2019: Second Quarter Wrap

It has been 3 months since our “Welcome 2019: First Quarter Wrap”. Now that the 2nd Quarter is over, let’s see where we are:

Starting with the U.S.: A mix bag of economic and corporate data

Research indicates that the U.S. economy will grow 2.7% this year (1.7% to 20% in 2020). Dividend increase follows earnings growth and it is for this reason that the S&P 500 has posted a staggering year to date return of +17% (its best half performance since 1997).

The next FOMC meeting is slated for end July and between then and now there is going to be much debate about macro indicators. On the positive side, early data suggests that Q2 earnings may come ahead of the expected -2.6% decline and unemployment rate will remain unchanged at 3.6% (180,000 jobs added in June). On the negative side, the Chicago PMI has fallen to 49.7 i.e. into contraction territory and trade data for May could be lower than that of April. The Fed is concerned about low inflation expectations. It targets 2.0% sustainable inflation and inflation is below that – this should lead to (at least) a 25bps cut in Fed Fund Rates. Given the U.S. National Debt has hit $22tn / 105% of GDP, a rate cut also reduces the interest rate burden.

President Trump measures his success as U.S. stock market success. He will do what  is needed to be done to stimulate the stock market by his tweets, tariff’s etc. with China and interest rate reduction by pressuring the Federal Reserve. Remember U.S. elections are next year.

Moving on to Europe: Collapsing interest rates and Brexit

While U.S. stock markets have been rising to new highs, European interest rates are collapsing to new lows. The German 10-year bund has fallen below -0.3%, the French 10-year bond yield slipped below 0% and the Swiss 10-year yield dipped below 0% for the first time ever. The interest rate collapse all started in the wake of the European Parliament elections – there is lack of consensus on who should lead the European Commission. Populist movements and coalition governments may result in early elections in major countries like Italy and Germany.

Brexit is still on track for October 31 and the consensus is that it will be a no deal hard exit. A hard exit presents a very bearish outlook for the British pound and the chaos in the EU will impact the euro and there is a fair chance of the euro becoming weak as well. All this is triggering flight of capital and the U.S. dollar continues to strengthen and remains the preferred reserve currency.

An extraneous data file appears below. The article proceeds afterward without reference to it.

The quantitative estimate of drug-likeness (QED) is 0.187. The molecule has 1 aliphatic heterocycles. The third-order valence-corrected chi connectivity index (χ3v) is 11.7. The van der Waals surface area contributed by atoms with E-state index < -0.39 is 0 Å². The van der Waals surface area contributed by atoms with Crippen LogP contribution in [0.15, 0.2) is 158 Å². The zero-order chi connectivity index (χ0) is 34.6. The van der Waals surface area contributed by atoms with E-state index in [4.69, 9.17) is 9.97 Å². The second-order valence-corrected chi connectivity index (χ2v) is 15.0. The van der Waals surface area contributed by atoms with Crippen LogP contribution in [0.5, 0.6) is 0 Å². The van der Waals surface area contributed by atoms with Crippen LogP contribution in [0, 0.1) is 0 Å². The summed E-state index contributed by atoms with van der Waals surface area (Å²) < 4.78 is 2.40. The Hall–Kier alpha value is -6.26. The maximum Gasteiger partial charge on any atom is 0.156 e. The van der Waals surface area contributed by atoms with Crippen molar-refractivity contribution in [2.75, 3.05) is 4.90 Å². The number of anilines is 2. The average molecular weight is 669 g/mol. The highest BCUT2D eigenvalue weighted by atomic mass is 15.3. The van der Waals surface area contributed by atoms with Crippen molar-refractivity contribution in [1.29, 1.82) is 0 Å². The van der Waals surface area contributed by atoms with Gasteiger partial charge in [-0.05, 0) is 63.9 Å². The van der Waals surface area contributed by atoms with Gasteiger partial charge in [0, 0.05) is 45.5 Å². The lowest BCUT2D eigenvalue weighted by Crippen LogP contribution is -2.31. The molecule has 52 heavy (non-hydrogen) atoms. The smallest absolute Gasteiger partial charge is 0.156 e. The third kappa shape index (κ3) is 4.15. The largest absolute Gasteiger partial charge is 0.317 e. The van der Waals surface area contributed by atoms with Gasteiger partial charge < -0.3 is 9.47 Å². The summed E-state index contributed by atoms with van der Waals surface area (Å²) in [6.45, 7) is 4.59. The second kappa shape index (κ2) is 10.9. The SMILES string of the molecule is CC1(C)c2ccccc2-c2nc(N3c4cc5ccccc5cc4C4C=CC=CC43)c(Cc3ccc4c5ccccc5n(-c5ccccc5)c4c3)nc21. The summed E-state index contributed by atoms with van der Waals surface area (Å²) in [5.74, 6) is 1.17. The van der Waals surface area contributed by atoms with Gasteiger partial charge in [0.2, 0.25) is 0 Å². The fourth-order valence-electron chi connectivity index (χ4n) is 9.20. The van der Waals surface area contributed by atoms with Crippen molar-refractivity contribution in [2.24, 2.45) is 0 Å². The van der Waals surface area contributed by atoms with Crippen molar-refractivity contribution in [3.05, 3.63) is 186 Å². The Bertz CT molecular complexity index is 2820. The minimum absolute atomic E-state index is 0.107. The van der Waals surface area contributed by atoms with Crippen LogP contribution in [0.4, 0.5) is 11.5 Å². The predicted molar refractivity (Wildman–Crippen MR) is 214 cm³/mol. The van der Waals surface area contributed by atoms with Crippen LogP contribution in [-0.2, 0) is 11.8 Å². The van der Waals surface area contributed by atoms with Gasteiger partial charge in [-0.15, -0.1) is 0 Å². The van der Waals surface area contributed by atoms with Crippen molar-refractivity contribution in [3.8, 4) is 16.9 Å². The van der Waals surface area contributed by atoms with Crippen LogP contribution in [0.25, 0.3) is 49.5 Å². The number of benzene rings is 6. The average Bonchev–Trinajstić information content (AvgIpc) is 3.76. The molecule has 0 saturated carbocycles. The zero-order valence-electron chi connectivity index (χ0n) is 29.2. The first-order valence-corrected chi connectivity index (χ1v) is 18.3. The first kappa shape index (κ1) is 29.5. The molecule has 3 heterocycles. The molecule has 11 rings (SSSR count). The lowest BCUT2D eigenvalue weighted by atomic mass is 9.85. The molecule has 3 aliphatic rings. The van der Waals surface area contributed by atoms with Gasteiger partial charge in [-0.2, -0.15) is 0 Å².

China: The Trade war and G20 meeting

An update on the U.S. China Trade negotiations: According to IMF, the global economy will have a GDP of over $87tn in 2019. Approximately one-fourth ($21tn) comes from the U.S. and $14tn from China. Collectively $35tn / over 40% comes from two countries in the middle of a trade dispute.

Global markets were essentially “on hold” as investors waited for the outcome of G20 meeting in Japan with President Trump and Chinese President Xi. Latest economic data in both China and the U.S. shows slowing growth and much of the blame is pinned on the trade war. In exchange for returning to the negotiating table to pick up where China and U.S. trade negotiators left off, Trump agreed to postpone any additional tariffs, creating a face-saving atmosphere that makes both Trump and Xi both look good to their respective countries for negotiations over the summer. As it stands, current tariffs remain in place and U.S. suppliers are free to equip Huawei. Trump is buying time for the U.S. economy to remain strong – a positive for his re-election campaign and Xi is waiting to see if an alternate will emerge.

Closer home in India: Time to deliver has come

With elections behind us and a resounding victory for Prime Minister Modi, there are a lot of expectations that the government needs to deliver on. With a stable government, the next five years the Government should focus on building the economy without having the fear of one party arm-twisting the other with threats of bringing it down.

The Indian financial system is going through an unprecedented clean-up. Overall there is a “risk-off” mode, right from auditors and rating agencies to the banks and funds, everyone is tightening standards. In the long term, this is a very healthy development, as it ensures that meritocracy will triumph. But in the interim you will see that corporates want to deleverage and therefore are not interested in capex. In such a scenario the capex has to be front loaded by the Government.

In the fixed income space, RBI has again reduced interest rates for the third time in a row and is likely do two more. The credit spreads between G-Sec and AAA have widened to over 100bps and between AAA and AA to c. 200bps.  Whilst risk does exist, the widened spreads provide a good opportunity to lock-in attractive yields if selected with a bottoms-up approach.

In the equity market, select large-caps have continued the bull market whilst the breadth of the market is negative. Since early 2018, mid-caps and small-caps have been generally bound southward. This run of falling prices comes after a record rally and pricey valuations, which had funds turning wary of the segment. Funds still prefer the stability of large-caps, but are starting to turn optimistic on mid-cap stocks, with allocations creeping higher. Small-caps are yet to find favour. Perhaps the time is ripe to add allocations to small and mid-caps in a systematic manner.

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